However the home side responded well and they completely dominated the remainder of the half, and just before the half-hour mark an excellent break by young winger Matthew Dever set up an attack, which was finished off several phases later by scrum-half Dave Moore who sniped over near the line.

Leader’s conversion levelled the game for a second time, and the hosts deservedly regained the lead just before the break. It followed an excellent cross-kick deep into touch from Leader’s younger brother Darragh, who made a very impressive debut at full-back.

‘Wegians won possession on the Students’ lineout, and several phases later it was older brother Tadhg who got in for his second and his side’s third try in the right-hand corner, leaving it 19-14 at half-time.

The Students thought they had levelled the contest once again at the start of the second-half when referee Simon McDowell awarded another try to full-back Twomey following the opening passage of play, but it was overruled as the touch-judge had seen a tackle in the air on ‘Wegians captain for the day Brian McClearn at the restart.

 

For more, read this week’s Connacht Sentinel.

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Sports News Archive

November 20, 2009

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Date Published: {J}

An extraordinary attack was made on the house of Mr. Berty Powell, assistant county surveyor, in Athenry last Friday night, About midnight loud knocking was heard at the front door and this was followed by kicking at the door and a man put his foot through the door and broke glass in the panels.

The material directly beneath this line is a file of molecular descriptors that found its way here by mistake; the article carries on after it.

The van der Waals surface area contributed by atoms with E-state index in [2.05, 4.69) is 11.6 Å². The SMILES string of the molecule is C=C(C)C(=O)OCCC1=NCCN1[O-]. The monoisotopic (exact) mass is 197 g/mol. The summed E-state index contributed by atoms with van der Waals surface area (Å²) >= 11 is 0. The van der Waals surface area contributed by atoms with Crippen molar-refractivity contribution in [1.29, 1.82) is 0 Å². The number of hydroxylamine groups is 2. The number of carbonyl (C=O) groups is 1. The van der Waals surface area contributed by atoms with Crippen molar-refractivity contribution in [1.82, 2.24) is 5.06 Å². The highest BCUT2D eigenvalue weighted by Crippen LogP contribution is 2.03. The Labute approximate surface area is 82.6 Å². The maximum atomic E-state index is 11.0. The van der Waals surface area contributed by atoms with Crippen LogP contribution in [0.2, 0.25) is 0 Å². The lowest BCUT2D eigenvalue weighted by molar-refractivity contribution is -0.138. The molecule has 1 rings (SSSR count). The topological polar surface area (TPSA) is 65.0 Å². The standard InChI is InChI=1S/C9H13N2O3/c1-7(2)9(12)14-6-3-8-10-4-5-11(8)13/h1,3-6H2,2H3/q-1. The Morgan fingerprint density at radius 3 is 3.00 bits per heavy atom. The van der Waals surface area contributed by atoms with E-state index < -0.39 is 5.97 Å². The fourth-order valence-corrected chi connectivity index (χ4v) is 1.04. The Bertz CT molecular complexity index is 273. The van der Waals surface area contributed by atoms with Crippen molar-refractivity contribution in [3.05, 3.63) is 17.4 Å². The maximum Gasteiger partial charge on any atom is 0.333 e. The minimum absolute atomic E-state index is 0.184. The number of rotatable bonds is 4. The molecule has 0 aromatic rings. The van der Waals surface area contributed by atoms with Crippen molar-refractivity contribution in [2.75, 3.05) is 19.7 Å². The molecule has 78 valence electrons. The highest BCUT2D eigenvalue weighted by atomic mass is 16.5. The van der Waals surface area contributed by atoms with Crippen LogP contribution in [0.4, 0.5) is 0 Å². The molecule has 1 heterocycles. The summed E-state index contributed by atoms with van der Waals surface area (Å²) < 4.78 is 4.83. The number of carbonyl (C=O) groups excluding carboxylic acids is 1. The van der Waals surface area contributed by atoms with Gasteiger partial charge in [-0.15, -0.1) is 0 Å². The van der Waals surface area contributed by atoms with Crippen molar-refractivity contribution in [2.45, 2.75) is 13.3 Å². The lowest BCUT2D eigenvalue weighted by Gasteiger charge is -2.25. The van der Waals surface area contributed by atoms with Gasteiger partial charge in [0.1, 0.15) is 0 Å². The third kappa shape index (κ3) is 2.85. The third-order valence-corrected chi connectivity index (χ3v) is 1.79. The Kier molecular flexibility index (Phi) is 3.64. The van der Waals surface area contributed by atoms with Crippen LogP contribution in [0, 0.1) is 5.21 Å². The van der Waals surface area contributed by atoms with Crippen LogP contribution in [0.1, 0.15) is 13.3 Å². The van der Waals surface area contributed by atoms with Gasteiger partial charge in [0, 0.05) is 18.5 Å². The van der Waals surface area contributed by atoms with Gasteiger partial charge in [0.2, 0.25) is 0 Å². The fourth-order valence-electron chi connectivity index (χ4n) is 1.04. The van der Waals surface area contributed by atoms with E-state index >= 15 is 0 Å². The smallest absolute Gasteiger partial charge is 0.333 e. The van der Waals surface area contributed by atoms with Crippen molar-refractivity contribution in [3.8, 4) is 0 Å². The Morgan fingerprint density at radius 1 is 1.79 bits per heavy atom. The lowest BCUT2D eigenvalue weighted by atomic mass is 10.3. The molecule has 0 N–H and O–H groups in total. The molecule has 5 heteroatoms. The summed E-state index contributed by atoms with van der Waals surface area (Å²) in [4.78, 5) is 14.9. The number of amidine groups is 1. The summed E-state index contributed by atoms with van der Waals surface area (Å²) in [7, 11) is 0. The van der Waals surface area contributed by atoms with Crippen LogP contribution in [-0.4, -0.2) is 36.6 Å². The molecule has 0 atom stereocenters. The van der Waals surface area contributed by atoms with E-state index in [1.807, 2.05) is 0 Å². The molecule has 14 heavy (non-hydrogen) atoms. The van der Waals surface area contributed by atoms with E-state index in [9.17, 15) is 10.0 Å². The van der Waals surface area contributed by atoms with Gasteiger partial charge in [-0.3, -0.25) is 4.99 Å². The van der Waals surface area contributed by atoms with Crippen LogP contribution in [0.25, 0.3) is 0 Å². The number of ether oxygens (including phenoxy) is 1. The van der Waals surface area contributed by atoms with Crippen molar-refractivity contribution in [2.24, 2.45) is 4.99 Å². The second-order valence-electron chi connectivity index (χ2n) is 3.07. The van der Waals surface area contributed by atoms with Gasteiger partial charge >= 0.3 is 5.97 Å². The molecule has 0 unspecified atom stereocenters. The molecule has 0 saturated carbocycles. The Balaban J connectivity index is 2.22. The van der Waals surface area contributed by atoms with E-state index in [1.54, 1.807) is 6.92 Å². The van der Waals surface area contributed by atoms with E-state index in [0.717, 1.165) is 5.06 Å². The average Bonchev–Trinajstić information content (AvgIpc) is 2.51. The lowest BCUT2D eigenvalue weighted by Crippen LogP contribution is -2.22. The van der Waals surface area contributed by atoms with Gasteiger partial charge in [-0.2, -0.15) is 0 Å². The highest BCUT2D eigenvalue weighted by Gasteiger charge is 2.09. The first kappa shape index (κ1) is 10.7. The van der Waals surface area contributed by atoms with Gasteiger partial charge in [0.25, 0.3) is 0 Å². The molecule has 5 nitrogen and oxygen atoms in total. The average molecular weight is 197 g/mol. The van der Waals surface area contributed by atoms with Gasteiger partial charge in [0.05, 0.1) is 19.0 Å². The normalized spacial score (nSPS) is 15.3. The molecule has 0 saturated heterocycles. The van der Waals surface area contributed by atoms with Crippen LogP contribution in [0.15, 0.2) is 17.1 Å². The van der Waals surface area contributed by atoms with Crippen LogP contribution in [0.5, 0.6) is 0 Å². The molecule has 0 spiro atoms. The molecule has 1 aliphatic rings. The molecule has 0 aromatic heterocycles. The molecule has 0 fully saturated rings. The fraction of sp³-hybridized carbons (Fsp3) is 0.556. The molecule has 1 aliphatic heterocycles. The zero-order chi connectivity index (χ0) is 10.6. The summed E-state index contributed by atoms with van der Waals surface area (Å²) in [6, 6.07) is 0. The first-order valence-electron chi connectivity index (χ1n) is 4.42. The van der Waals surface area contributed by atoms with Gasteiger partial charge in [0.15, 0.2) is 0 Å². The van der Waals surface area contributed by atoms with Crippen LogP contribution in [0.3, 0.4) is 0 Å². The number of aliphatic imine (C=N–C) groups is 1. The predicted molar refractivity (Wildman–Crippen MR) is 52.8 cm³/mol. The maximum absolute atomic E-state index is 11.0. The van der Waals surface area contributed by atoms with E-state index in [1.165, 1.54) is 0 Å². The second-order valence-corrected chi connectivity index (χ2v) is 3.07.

The windows on the ground floor were then broken – nine panes in four or five windows having been smashed.

The following morning, an Athenry man was taken before Mr. Stephen Ruane P.C. at a special court and charged in connection with the attack.

Paths problems

The residents of Mountbellew are about to petition the County Council to have the paths of the town repaired. Since the opening of the roads for the laying of pipes in connection with the sewerage schemes, the paths in some places have fallen under the road level and in wet weather, the water remains on the surface. The path leading to the Church, Convent and Monastery is also in very bad repair.

Slums menace

The relationship between housing and public health was stressed at a recent meeting of the County Galway Board of Health when the insanitary conditions in Ballinasloe were put forward as the main grounds for sustaining a petition by the people of Ballinasloe for a district hospital in the town.

It was stated that doctors were often called to see patients living in conditions in which even the most elementary principles of hygiene or comfort were absent.

About £13,000 was due by patients for treatment at the Galway Central Hospital.

No small portion of that was due by patients who could have been treated in their own homes if the surroundings were such as to enable the doctors to work effectually.

Fire tragedy

As a result of falling into a fire while her mother was fetching water from a barrel outside the door, a three year old from Derrygimla, Clifden, received burns which resulted in her tragic death at Galway Central Hospital.

Dr. Casey, Clifden, who was sent for, came at once, and having done all he could ordered the child to be sent to Galway to hospital where she died shortly after admittance.

1959

Sheep invasion from the North

The cattle invasion from over the Border has greatly diminished, but the invasion of sheep and lambs had markedly increased, especially since the sheep and lamb prices slumped in the North and Britain.

Victuallers are feeling the effects in loss of trade. Lambs imported from the North have particularly depressed trade in the West, where dressed lamb is being offered at prices so low that one would have to go back many years to find a parallel.

Urgent needs